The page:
A man he told me it's not the methane,
it's your knowledge that blocks your way.
-Bill Fay, "Methane River", 1970
Derek Eller Gallery is pleased to present new work by Tom Thayer.
Tom Thayer channels his improvisational and deeply personal practice through installation, low-tech stop-motion animations, performance, sculpture, painting, and works on paper. By transforming and amplifying modest materials (cardboard, paint, string, and wire), he creates fleets of puppets, enigmatic figures, shapes, birds, and desolate scenery. His work has affinity for the rawness of Jean Dubuffet, the aggression of the Viennese Actionists, the automatism of Henri Michaux, and the romanticism of Henri Rousseau. For twenty years, Thayer has manifested a singular vision in a multidisciplinary oeuvre.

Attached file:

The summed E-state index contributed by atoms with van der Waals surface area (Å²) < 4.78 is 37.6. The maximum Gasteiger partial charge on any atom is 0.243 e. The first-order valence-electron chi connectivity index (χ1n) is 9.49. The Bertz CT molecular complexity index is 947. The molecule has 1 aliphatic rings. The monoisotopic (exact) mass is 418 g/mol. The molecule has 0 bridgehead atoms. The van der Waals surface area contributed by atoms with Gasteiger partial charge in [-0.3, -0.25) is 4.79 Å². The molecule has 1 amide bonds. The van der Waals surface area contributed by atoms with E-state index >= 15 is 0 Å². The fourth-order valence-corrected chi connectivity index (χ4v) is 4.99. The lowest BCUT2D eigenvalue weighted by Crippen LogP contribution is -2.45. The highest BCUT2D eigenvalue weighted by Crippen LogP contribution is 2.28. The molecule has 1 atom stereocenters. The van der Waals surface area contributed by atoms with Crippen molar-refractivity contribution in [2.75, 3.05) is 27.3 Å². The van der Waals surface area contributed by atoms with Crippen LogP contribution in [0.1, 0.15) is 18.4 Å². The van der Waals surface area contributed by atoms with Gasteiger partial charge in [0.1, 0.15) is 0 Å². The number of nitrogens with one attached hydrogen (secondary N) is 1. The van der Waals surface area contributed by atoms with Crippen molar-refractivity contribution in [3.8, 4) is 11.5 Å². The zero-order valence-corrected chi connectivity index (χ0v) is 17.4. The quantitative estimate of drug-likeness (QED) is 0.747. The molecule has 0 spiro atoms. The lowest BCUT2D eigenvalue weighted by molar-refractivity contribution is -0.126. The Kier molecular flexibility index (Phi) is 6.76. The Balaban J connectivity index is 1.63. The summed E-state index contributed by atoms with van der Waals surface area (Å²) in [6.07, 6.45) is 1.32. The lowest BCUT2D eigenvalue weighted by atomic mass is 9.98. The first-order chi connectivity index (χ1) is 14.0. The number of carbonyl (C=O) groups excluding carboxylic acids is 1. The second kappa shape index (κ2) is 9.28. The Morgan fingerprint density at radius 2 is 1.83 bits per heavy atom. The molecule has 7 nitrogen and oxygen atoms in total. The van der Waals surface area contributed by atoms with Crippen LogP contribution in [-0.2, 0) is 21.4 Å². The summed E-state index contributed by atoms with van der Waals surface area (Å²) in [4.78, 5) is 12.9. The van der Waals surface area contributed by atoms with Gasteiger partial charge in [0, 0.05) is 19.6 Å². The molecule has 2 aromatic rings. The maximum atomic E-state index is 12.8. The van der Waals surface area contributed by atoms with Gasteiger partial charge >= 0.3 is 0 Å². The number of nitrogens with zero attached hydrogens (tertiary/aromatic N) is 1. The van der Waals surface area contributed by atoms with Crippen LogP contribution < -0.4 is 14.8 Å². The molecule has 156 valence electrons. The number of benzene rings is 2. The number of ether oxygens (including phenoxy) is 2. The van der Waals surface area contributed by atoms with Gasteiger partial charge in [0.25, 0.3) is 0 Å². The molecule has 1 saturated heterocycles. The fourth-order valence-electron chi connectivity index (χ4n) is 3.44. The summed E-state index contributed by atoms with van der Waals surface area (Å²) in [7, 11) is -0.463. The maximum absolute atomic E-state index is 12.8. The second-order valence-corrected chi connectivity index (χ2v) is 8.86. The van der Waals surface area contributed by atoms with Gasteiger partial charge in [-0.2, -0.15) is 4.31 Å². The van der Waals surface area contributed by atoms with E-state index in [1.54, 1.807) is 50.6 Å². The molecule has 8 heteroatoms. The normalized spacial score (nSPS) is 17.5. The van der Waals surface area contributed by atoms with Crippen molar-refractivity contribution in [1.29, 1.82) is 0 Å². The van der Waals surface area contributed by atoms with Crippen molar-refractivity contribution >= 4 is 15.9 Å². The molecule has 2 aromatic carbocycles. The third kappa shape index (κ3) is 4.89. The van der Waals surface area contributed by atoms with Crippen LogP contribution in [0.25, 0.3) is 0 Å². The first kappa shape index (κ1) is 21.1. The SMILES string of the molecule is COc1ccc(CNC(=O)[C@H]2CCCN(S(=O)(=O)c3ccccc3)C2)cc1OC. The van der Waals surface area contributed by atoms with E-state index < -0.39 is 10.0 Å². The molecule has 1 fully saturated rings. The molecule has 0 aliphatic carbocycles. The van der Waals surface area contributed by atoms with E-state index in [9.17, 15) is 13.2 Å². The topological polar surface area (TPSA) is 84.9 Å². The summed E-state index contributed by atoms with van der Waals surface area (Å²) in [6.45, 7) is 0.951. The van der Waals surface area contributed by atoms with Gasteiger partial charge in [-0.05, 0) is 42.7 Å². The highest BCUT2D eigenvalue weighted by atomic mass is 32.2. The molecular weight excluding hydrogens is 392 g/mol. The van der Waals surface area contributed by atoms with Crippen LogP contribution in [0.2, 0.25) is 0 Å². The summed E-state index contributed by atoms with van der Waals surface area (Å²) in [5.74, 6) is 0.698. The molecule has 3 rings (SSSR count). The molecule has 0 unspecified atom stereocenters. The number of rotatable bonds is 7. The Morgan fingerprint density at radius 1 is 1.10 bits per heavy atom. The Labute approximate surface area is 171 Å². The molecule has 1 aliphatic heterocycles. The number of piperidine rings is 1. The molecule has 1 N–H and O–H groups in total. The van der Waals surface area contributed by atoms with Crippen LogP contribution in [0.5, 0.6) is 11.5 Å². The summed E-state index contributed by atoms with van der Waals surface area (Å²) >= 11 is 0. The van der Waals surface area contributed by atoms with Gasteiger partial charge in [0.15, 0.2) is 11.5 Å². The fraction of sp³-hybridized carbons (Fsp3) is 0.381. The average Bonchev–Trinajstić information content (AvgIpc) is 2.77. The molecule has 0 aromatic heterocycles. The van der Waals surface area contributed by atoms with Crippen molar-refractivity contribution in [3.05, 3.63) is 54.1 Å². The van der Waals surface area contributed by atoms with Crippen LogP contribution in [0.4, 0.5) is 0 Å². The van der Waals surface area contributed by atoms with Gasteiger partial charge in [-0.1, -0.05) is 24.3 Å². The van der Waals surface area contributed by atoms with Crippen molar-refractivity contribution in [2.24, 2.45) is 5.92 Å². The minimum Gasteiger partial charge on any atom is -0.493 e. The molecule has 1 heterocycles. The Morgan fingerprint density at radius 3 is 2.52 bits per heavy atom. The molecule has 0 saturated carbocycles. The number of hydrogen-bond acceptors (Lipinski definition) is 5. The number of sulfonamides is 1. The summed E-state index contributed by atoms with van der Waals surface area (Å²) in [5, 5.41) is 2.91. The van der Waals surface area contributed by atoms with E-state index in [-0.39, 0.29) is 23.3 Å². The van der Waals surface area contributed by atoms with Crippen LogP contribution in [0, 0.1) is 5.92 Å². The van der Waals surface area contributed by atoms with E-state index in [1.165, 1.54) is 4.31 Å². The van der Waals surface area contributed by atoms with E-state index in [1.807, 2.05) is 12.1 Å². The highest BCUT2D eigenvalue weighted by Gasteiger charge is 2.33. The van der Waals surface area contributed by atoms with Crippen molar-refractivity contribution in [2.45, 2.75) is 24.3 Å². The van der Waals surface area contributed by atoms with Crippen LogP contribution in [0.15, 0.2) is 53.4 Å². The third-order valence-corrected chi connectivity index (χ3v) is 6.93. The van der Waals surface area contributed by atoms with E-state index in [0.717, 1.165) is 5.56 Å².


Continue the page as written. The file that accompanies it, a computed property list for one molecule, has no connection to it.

Thayer "pushes away cerebral, idea-based work," towards a liberated imaginary, one that is uninhibited by conceptual conceits and has the ability to break through the impasse of the known into unexplored regions of feeling and experience. Childhood, outsiders, and the imagination interest him as alternatives to the rationalized and regulated everyday world. The work too reveals his preoccupation with humanity's penchant for cruelty, and the "slightly monstrous" instincts present at birth - the "human dysfunction." Thayer communicates the vacillations of human psychology with a vibrant visual language that is as immediately captivating as it is hermetic. He laces humor and naiveté with pathos, melancholy with romance. He sympathizes with the strange, and conjures the spaces between fantasy and reality, interior and exterior - to experience the work of Tom Thayer is to enter a world surfeit with energy and mystery.
Originally from Chicago, Tom Thayer lives and works in New Jersey. His work is currently on view in the 2012 Whitney Biennial at the Whitney Museum of American Art and Utopia/Dystopia: Construction and Destruction in Photography and Collage at the Museum of Fine Arts Houston. This will be his first solo exhibition with the gallery.